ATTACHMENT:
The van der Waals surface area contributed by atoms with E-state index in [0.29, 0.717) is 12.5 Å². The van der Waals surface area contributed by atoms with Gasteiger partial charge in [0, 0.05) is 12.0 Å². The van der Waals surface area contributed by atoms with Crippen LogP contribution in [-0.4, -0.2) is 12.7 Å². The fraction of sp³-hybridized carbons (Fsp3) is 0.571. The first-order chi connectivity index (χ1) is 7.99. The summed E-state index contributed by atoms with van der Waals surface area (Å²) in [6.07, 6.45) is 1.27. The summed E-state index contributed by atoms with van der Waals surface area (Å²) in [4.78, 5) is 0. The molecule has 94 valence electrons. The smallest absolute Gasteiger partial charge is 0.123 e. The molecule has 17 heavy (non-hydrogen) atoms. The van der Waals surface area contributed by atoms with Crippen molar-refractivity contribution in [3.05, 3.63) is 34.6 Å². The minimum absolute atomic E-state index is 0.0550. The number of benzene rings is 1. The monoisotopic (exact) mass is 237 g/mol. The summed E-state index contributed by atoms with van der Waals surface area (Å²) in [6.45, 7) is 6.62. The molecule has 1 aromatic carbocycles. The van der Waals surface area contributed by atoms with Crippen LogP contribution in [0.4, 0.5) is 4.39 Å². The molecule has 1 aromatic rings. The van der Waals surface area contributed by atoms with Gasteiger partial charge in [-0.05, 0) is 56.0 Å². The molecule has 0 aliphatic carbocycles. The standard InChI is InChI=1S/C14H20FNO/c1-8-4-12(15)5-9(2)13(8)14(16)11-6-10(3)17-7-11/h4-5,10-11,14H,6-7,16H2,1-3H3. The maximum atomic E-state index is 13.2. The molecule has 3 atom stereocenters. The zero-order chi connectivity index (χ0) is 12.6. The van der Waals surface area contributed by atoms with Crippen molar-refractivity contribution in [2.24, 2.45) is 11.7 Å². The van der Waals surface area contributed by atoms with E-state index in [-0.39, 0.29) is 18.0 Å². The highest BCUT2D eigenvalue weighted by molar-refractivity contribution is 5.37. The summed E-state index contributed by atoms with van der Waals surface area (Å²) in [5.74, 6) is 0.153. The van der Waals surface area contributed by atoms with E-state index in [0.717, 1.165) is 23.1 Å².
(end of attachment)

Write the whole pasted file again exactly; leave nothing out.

The van der Waals surface area contributed by atoms with E-state index in [0.29, 0.717) is 12.5 Å². The van der Waals surface area contributed by atoms with Gasteiger partial charge in [0, 0.05) is 12.0 Å². The van der Waals surface area contributed by atoms with Crippen LogP contribution in [-0.4, -0.2) is 12.7 Å². The fraction of sp³-hybridized carbons (Fsp3) is 0.571. The first-order chi connectivity index (χ1) is 7.99. The summed E-state index contributed by atoms with van der Waals surface area (Å²) in [6.07, 6.45) is 1.27. The summed E-state index contributed by atoms with van der Waals surface area (Å²) in [4.78, 5) is 0. The molecule has 94 valence electrons. The smallest absolute Gasteiger partial charge is 0.123 e. The molecule has 17 heavy (non-hydrogen) atoms. The van der Waals surface area contributed by atoms with Crippen molar-refractivity contribution in [3.05, 3.63) is 34.6 Å². The minimum absolute atomic E-state index is 0.0550. The number of benzene rings is 1. The monoisotopic (exact) mass is 237 g/mol. The summed E-state index contributed by atoms with van der Waals surface area (Å²) in [6.45, 7) is 6.62. The molecule has 1 aromatic carbocycles. The van der Waals surface area contributed by atoms with Crippen LogP contribution in [0.4, 0.5) is 4.39 Å². The molecule has 1 aromatic rings. The van der Waals surface area contributed by atoms with Gasteiger partial charge in [-0.05, 0) is 56.0 Å². The molecule has 0 aliphatic carbocycles. The standard InChI is InChI=1S/C14H20FNO/c1-8-4-12(15)5-9(2)13(8)14(16)11-6-10(3)17-7-11/h4-5,10-11,14H,6-7,16H2,1-3H3. The maximum atomic E-state index is 13.2. The molecule has 3 atom stereocenters. The zero-order chi connectivity index (χ0) is 12.6. The van der Waals surface area contributed by atoms with Crippen molar-refractivity contribution in [2.24, 2.45) is 11.7 Å². The van der Waals surface area contributed by atoms with E-state index in [-0.39, 0.29) is 18.0 Å². The highest BCUT2D eigenvalue weighted by molar-refractivity contribution is 5.37. The summed E-state index contributed by atoms with van der Waals surface area (Å²) in [5.74, 6) is 0.153. The van der Waals surface area contributed by atoms with E-state index in [0.717, 1.165) is 23.1 Å².